This Album Changed My Life: Björk – Homogenic (1997)

Bad Bones, aka Sal Stapleton, on an album with ‘some of the best pieces of music ever created’

When I was young, I usually spent my weekends with my dad and my sisters. On this particular Saturday, we made our way to Golden Discs in Stillorgan. There was a sale on and I had £30 in my pocket from my birthday. While browsing, I picked up two Björk albums, Post and Homogenic. Gazing at both of them for a while, I weighed up which I liked the look of more. I went for Homogenic. It was the amazing artwork. I was unaware that, the following week, I would then go to buy Post and Debut, falling deep into the world of Björk.

The production on the album was unlike anything I'd heard before, like the purposely distorted drums and vocals on Pluto. Texture was so prominent that I could almost feel it. Homogenic had an aggressive punk feel for me but there was room for subtlety and gentle vast space throughout.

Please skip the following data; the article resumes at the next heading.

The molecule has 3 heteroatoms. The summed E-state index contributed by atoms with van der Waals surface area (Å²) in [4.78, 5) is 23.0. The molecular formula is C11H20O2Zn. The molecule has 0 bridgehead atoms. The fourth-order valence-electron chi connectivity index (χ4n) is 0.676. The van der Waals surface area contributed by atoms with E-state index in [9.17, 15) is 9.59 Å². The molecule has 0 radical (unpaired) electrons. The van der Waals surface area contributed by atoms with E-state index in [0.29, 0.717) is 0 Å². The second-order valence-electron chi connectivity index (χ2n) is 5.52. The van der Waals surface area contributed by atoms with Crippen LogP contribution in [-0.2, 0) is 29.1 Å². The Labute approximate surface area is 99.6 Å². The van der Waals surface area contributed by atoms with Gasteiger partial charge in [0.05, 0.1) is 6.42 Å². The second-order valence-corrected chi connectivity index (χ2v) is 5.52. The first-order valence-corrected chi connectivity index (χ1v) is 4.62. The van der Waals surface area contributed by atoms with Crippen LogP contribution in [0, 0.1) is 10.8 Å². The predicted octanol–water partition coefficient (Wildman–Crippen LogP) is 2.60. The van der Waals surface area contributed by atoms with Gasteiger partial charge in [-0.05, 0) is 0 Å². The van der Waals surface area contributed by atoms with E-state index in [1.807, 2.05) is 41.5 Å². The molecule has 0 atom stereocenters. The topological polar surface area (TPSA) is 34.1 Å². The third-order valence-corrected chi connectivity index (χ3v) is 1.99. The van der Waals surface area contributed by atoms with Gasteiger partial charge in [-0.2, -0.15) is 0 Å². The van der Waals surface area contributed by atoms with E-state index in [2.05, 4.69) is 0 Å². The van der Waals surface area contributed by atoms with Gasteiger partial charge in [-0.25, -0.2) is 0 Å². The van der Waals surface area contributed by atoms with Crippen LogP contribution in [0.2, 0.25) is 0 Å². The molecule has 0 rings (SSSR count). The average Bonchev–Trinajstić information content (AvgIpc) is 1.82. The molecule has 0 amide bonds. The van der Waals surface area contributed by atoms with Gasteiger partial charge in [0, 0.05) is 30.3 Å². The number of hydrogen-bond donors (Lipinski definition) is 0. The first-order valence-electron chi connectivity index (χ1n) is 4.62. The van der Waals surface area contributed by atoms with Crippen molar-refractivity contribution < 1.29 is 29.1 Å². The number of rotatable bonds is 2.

Being a drummer in a punk band at the time, it had all of the elements and sonic satisfaction I craved, that I could never achieve with the punk bands I played in.

For me, Joga and All Is Full of Love, are some of the best pieces of music ever created. The strings in this album made me feel so full and emotional, I could almost cry. Every note and word resonated and brought me to beautiful places and I needed more. I started to explore my voice, electronic music and thus laid the foundations for the path I'd take towards the music I produce today as Bad Bones.